Last month, the 4th DCA released its opinion in Grosso v. HSBC Bank USA, N.A., affirming the lower court’s sua sponte (on its own) dismissal of a timely filed motion for costs and attorneys’ fees stating that the motion was abandoned after it “languished on the docket for eighteen months.” In this case, HSBC Bank voluntarily dismissed a foreclosure action that it had brought against its borrower, Grosso. Thereafter, counsel for Grosso timely filed a motion for costs and attorneys’ fees. The fee motion was never set for hearing, and there was no other activity in the case for eighteen months. Upon review of the docket, the trial court judge ordered the clerk to administratively close the case stating that any pending post-trial motions not set for hearing were deemed abandoned. While this order was without prejudice, it had the effect of precluding Grosso from recovering costs and fees, and Grosso’s motion for rehearing was subsequently denied. On appeal, the 4th DCA affirmed the trial court’s decision holding that the trial court did not abuse its discretion as it had inherent authority to deem Grosso’s motion abandoned. “Inherent power has to do with the incidents of litigation, control of the court’s process and procedure, control of the conduct of its officers and the preservation of order and decorum with reference to its proceedings.” Click here to read the full opinion.
Grosso v. HSBC Bank USA, N.A. is not the only indication of the judiciary’s efforts to improve efficiency in the legal system. On October 15, 2015, the Sixth Judicial Circuit (that hears cases in Pinellas and Pasco Counties) issued Administrative Order No. 2015-056 PA/PI-CIR stating that pretrial non-evidentiary motions may be subject to review and ruling by a judge based only upon the motion along with written argument. The order also requires opposing parties to file their responsive arguments and legal memoranda complete with citations to authority within ten days of being served. This Administrative Order is another example of the judiciary’s initiative to increase efficiency and clear up the dockets. Taking all of this into consideration, attorneys practicing in today’s legal environment may want to consider staying ahead of what appears to be a judicial push towards the efficient practice of law in the State of Florida.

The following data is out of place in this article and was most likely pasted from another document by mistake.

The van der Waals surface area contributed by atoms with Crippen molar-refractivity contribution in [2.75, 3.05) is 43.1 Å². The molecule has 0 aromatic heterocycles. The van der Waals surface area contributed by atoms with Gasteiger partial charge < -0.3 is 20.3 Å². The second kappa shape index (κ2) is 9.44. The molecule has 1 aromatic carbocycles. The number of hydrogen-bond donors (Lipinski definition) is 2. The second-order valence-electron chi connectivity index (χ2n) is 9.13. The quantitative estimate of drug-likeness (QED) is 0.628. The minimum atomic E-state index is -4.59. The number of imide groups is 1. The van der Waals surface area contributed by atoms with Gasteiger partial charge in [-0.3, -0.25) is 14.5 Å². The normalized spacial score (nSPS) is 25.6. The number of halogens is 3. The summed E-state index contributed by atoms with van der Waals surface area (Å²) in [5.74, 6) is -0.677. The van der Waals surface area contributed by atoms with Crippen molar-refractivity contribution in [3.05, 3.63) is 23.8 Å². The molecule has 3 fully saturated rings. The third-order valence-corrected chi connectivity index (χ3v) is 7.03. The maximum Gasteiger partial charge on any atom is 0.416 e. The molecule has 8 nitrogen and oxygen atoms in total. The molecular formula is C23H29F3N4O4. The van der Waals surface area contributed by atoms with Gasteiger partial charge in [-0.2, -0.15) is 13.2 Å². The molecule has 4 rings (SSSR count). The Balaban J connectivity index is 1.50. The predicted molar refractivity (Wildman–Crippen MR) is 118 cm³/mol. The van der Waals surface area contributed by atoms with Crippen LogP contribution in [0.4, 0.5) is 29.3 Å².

If you have a civil case or motion pending in St. Petersburg, Florida or in Pinellas County, Florida and you are concerned about it languishing on the docket feel free to contact me at (727) 381-2300 or firstname.lastname@example.org.